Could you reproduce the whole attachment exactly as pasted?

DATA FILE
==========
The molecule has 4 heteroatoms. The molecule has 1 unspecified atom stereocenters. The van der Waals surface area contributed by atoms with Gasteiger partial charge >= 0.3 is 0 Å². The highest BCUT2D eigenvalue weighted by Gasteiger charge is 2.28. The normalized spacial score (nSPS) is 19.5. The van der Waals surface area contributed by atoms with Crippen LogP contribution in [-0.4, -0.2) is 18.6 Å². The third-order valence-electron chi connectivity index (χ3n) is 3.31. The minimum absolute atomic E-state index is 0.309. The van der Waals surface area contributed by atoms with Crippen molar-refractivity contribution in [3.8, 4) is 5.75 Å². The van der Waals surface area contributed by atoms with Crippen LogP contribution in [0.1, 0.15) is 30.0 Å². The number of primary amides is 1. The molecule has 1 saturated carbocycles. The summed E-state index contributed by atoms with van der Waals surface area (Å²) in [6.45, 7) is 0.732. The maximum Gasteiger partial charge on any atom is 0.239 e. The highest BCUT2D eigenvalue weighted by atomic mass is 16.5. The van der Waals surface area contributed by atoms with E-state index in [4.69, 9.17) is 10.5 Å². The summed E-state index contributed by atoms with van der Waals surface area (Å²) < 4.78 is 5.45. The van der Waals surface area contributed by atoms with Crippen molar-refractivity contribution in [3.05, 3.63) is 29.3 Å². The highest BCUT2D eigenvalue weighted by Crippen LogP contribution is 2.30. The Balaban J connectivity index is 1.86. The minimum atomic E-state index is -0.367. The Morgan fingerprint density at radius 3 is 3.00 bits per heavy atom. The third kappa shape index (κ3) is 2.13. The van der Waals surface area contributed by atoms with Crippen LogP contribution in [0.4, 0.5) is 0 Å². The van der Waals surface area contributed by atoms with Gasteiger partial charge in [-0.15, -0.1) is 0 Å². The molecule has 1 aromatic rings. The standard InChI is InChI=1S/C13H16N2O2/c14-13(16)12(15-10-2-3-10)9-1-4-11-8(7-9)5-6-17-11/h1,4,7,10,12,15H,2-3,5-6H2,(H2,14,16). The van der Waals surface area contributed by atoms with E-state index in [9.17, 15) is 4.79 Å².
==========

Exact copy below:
The molecule has 4 heteroatoms. The molecule has 1 unspecified atom stereocenters. The van der Waals surface area contributed by atoms with Gasteiger partial charge >= 0.3 is 0 Å². The highest BCUT2D eigenvalue weighted by Gasteiger charge is 2.28. The normalized spacial score (nSPS) is 19.5. The van der Waals surface area contributed by atoms with Crippen LogP contribution in [-0.4, -0.2) is 18.6 Å². The third-order valence-electron chi connectivity index (χ3n) is 3.31. The minimum absolute atomic E-state index is 0.309. The van der Waals surface area contributed by atoms with Crippen molar-refractivity contribution in [3.8, 4) is 5.75 Å². The van der Waals surface area contributed by atoms with Crippen LogP contribution in [0.1, 0.15) is 30.0 Å². The number of primary amides is 1. The molecule has 1 saturated carbocycles. The summed E-state index contributed by atoms with van der Waals surface area (Å²) in [6.45, 7) is 0.732. The maximum Gasteiger partial charge on any atom is 0.239 e. The highest BCUT2D eigenvalue weighted by atomic mass is 16.5. The van der Waals surface area contributed by atoms with E-state index in [4.69, 9.17) is 10.5 Å². The summed E-state index contributed by atoms with van der Waals surface area (Å²) < 4.78 is 5.45. The van der Waals surface area contributed by atoms with Crippen molar-refractivity contribution in [3.05, 3.63) is 29.3 Å². The highest BCUT2D eigenvalue weighted by Crippen LogP contribution is 2.30. The Balaban J connectivity index is 1.86. The minimum atomic E-state index is -0.367. The Morgan fingerprint density at radius 3 is 3.00 bits per heavy atom. The third kappa shape index (κ3) is 2.13. The van der Waals surface area contributed by atoms with Crippen LogP contribution in [0.4, 0.5) is 0 Å². The van der Waals surface area contributed by atoms with Gasteiger partial charge in [-0.15, -0.1) is 0 Å². The molecule has 1 aromatic rings. The standard InChI is InChI=1S/C13H16N2O2/c14-13(16)12(15-10-2-3-10)9-1-4-11-8(7-9)5-6-17-11/h1,4,7,10,12,15H,2-3,5-6H2,(H2,14,16). The van der Waals surface area contributed by atoms with E-state index in [9.17, 15) is 4.79 Å².